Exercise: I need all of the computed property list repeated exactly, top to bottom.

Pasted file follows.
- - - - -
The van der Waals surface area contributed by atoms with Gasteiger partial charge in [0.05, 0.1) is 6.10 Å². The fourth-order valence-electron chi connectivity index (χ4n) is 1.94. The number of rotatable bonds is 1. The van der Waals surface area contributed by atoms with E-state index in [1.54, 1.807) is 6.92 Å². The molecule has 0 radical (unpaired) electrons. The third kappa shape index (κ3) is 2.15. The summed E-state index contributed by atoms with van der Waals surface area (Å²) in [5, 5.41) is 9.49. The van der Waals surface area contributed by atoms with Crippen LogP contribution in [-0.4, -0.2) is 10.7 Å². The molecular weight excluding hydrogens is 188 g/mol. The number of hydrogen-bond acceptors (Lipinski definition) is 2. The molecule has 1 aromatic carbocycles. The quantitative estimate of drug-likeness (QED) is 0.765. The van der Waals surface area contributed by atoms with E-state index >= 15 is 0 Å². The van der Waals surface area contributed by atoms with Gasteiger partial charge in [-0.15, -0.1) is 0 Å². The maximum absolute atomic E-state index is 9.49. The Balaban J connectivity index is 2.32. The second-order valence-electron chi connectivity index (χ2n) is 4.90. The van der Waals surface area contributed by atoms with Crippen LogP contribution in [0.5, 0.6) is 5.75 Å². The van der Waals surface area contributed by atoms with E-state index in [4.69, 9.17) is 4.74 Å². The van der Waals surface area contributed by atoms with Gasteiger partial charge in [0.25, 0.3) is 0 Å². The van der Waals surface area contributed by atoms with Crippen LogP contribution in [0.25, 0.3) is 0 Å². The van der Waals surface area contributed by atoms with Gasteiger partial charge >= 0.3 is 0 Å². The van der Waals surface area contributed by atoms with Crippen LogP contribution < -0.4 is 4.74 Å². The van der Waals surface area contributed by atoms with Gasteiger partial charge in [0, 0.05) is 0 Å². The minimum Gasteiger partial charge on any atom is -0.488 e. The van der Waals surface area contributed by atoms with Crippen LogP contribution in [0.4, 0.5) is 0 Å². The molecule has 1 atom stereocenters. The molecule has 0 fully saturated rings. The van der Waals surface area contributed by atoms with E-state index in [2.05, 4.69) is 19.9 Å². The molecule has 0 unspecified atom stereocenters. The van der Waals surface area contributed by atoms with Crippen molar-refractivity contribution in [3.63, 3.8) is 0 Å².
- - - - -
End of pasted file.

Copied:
The van der Waals surface area contributed by atoms with Gasteiger partial charge in [0.05, 0.1) is 6.10 Å². The fourth-order valence-electron chi connectivity index (χ4n) is 1.94. The number of rotatable bonds is 1. The van der Waals surface area contributed by atoms with E-state index in [1.54, 1.807) is 6.92 Å². The molecule has 0 radical (unpaired) electrons. The third kappa shape index (κ3) is 2.15. The summed E-state index contributed by atoms with van der Waals surface area (Å²) in [5, 5.41) is 9.49. The van der Waals surface area contributed by atoms with Crippen LogP contribution in [-0.4, -0.2) is 10.7 Å². The molecular weight excluding hydrogens is 188 g/mol. The number of hydrogen-bond acceptors (Lipinski definition) is 2. The molecule has 1 aromatic carbocycles. The quantitative estimate of drug-likeness (QED) is 0.765. The van der Waals surface area contributed by atoms with E-state index >= 15 is 0 Å². The van der Waals surface area contributed by atoms with Gasteiger partial charge in [-0.15, -0.1) is 0 Å². The maximum absolute atomic E-state index is 9.49. The Balaban J connectivity index is 2.32. The second-order valence-electron chi connectivity index (χ2n) is 4.90. The van der Waals surface area contributed by atoms with Crippen LogP contribution in [0.5, 0.6) is 5.75 Å². The van der Waals surface area contributed by atoms with E-state index in [4.69, 9.17) is 4.74 Å². The van der Waals surface area contributed by atoms with Gasteiger partial charge in [0.25, 0.3) is 0 Å². The van der Waals surface area contributed by atoms with Crippen LogP contribution in [0.25, 0.3) is 0 Å². The van der Waals surface area contributed by atoms with Gasteiger partial charge >= 0.3 is 0 Å². The van der Waals surface area contributed by atoms with Crippen LogP contribution < -0.4 is 4.74 Å². The van der Waals surface area contributed by atoms with Gasteiger partial charge in [0, 0.05) is 0 Å². The minimum Gasteiger partial charge on any atom is -0.488 e. The van der Waals surface area contributed by atoms with Crippen LogP contribution in [0.4, 0.5) is 0 Å². The molecule has 1 atom stereocenters. The molecule has 0 fully saturated rings. The van der Waals surface area contributed by atoms with E-state index in [2.05, 4.69) is 19.9 Å². The molecule has 0 unspecified atom stereocenters. The van der Waals surface area contributed by atoms with Crippen molar-refractivity contribution in [3.63, 3.8) is 0 Å².